The Republicans are still in charge

It appears from several reports that the Obama administration is about to concede on a public option, a government-run alternative to private health care insurers.

The public option is what we were supposed to be satisfied with in lieu of a single-payer system. Now, we will get co-ops with government seed money. It is unclear why these co-ops will be any better than existing companies. Barack Obama simply wants an alternative to private insurers.

So, I’m trying to get all this straight. George W. Bush was able to get Democratic party support for his endless “war on terror,” abrogating civil liberties, implementing torture, funding for the war in Iraq. Even when voters elected Democrats to control of Congress in 2006 with an explicit mandate to get the country out of the Iraq war, they didn’t. Even when voters elected Barack Obama as president, with an explicit mandate for change, he has consistently acted to preserve the status quo, watering down or backing out of each and every campaign promise he has made, even those promises he made after it was clear he had won the Democratic Party nomination.

I’m not surprised. I’ve been saying all along that this is what would happen. And I’m not alone.

And now I’m trying to remember a single instance since Bush came to power in 2001 that Republicans have compromised to get Democratic faction support. It is hard. I remember some push back on the Patriot Act extension and I remember a bunch of symbolic votes, but in the end, Republicans for all intents and purposes have gotten their way. I cannot recall a single instance where in opposition, the Democrats have eviscerated legislation the way Republicans are eviscerating health care reform.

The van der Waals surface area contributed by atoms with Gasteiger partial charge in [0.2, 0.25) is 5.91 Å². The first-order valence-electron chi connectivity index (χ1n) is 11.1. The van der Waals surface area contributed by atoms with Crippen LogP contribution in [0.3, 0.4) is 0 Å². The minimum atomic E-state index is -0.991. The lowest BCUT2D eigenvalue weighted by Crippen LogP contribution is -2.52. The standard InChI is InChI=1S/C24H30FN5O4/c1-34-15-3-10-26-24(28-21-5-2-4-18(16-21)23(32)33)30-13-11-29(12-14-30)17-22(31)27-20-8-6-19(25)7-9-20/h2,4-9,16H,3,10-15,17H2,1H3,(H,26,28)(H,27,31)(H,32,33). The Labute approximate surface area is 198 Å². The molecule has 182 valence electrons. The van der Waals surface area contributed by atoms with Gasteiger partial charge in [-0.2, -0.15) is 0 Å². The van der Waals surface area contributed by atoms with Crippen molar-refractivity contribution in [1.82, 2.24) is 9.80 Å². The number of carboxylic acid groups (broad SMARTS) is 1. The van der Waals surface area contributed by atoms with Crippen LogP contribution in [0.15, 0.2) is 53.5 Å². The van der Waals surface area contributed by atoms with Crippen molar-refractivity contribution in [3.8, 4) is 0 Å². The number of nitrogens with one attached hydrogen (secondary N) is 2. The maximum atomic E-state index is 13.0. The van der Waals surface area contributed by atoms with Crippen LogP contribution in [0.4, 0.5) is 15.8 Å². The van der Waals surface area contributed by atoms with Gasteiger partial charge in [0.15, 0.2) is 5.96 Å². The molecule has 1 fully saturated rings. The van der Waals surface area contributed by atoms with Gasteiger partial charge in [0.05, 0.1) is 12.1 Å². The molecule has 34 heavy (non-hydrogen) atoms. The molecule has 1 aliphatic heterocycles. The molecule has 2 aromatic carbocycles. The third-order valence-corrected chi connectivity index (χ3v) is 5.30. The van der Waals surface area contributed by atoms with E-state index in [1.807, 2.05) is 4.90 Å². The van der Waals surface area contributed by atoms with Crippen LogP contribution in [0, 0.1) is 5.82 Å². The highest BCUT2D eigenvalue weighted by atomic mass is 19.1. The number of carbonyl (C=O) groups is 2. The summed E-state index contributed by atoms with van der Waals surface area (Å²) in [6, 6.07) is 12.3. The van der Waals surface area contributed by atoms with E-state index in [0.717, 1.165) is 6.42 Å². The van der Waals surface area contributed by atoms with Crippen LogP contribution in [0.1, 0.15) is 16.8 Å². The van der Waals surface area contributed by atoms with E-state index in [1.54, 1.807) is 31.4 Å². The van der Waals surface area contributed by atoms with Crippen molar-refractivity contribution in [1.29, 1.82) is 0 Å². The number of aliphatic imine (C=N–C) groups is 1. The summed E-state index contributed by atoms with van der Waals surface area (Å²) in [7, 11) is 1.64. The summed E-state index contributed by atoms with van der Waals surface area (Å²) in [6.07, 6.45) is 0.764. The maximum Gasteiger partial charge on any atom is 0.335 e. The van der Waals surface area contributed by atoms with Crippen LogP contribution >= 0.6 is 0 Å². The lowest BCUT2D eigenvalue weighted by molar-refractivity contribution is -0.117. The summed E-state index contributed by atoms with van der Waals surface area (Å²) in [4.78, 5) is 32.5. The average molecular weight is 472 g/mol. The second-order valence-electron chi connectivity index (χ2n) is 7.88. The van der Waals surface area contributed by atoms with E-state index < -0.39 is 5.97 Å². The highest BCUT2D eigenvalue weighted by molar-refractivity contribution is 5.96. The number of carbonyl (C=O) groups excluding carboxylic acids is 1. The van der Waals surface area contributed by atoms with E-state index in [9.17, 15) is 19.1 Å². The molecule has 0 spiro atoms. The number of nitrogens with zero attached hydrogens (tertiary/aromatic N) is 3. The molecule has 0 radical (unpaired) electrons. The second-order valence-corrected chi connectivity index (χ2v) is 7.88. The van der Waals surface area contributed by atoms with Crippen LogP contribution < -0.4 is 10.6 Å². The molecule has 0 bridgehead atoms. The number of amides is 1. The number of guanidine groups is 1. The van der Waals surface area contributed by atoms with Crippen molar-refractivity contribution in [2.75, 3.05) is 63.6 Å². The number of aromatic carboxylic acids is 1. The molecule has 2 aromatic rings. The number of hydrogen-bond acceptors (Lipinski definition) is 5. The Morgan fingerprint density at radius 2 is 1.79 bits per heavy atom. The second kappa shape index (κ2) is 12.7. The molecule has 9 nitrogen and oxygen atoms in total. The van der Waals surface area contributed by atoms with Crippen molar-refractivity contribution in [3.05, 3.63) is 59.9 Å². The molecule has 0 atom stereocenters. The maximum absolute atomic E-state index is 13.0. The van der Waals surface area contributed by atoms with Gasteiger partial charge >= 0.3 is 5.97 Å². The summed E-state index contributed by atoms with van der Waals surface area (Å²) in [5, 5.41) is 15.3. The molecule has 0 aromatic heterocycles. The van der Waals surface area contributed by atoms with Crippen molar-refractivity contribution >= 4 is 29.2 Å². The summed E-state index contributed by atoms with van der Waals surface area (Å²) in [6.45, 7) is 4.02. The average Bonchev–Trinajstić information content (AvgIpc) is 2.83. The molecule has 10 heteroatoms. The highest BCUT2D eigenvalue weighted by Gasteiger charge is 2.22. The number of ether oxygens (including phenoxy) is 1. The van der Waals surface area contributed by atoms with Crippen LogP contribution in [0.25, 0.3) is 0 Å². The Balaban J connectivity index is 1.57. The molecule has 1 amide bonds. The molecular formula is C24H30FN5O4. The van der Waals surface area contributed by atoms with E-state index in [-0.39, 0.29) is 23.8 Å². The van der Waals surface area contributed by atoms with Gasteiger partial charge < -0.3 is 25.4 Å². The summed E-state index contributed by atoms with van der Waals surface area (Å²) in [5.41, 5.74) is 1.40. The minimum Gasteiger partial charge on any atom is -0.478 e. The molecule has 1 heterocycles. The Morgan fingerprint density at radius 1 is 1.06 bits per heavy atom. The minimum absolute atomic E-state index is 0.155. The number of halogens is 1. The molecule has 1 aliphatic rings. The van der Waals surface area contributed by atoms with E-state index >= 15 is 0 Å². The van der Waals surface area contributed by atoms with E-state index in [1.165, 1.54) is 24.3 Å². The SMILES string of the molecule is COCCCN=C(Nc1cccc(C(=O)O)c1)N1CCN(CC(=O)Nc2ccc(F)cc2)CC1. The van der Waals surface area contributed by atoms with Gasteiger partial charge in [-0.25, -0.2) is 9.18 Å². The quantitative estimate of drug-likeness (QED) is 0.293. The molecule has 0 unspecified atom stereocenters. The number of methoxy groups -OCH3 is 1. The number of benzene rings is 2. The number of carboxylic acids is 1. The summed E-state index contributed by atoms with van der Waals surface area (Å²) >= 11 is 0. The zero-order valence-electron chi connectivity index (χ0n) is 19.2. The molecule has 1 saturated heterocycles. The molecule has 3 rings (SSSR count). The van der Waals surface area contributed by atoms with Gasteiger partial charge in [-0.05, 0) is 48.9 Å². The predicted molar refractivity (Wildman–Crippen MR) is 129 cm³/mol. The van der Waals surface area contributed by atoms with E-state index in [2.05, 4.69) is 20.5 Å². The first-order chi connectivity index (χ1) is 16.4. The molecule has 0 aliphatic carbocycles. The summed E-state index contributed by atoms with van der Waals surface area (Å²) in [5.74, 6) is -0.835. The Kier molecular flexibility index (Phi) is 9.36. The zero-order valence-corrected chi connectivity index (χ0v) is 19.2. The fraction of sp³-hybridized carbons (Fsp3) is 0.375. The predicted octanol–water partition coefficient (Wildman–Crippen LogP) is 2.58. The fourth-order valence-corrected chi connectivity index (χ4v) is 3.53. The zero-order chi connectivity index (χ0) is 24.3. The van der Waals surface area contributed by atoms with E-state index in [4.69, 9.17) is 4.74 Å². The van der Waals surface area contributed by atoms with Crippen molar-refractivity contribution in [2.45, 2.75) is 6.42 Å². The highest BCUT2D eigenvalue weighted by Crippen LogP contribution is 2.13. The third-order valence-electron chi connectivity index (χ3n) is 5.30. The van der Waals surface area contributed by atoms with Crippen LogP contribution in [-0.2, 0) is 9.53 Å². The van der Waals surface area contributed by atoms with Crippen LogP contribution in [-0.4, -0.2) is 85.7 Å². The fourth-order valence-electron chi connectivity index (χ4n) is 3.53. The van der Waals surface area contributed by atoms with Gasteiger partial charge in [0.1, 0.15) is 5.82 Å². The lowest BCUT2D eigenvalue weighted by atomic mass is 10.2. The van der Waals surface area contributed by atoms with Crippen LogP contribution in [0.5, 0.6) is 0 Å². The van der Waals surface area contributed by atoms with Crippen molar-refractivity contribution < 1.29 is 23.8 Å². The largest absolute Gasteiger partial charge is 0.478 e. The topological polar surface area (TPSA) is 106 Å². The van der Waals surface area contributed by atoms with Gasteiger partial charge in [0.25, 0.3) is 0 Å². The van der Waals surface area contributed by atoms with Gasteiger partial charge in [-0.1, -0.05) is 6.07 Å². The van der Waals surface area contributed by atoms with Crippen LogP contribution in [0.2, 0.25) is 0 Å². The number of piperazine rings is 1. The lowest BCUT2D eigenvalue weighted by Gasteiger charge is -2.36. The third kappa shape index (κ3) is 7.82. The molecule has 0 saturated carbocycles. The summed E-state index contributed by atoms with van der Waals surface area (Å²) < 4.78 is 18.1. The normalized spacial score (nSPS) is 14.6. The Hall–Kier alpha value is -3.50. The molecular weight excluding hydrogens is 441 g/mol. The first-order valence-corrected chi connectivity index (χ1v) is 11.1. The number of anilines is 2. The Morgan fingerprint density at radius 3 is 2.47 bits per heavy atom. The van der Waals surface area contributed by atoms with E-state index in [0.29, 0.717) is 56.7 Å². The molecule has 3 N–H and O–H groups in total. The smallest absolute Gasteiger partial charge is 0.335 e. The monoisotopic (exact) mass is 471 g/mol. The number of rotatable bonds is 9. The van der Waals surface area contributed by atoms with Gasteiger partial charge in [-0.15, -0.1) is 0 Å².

So even in opposition, all Republicans have to do is throw a tantrum. They don’t even have to argue from fact. They can just argue from whatever lies they choose. And they will get their way.

I’m thinking of what is probably a very inaccurate metaphor. But, what the hell, the Republicans are doing it, so why shouldn’t I? I’m thinking of George Lakoff’s descriptions of conservatives as “critical fathers” and of liberals as “nurturant parents.” And I’m thinking of the classic scene in the grocery store where some toddler is creating a scene and won’t shut up and of course opponents of corporal punishment will insist that parents should try to understand their screaming infant and try to accommodate it when what would really satisfy would be to smack that screaming rug rat into the next galaxy.

It happens my earliest memory is on the side of a road, being whipped by my father. I’m no fan of corporal punishment. But if the Democrats’ answer to Republicans every time on issues that matter is to placate and to appease, the “critical father” that is deeply embedded in my upbringing has an answer I like a lot better.

Author: benfell

David Benfell holds a Ph.D. in Human Science from Saybrook University. He earned a M.A. in Speech Communication from CSU East Bay in 2009 and has studied at California Institute of Integral Studies. He is an anarchist, a vegetarian ecofeminist, a naturist, and a Taoist.

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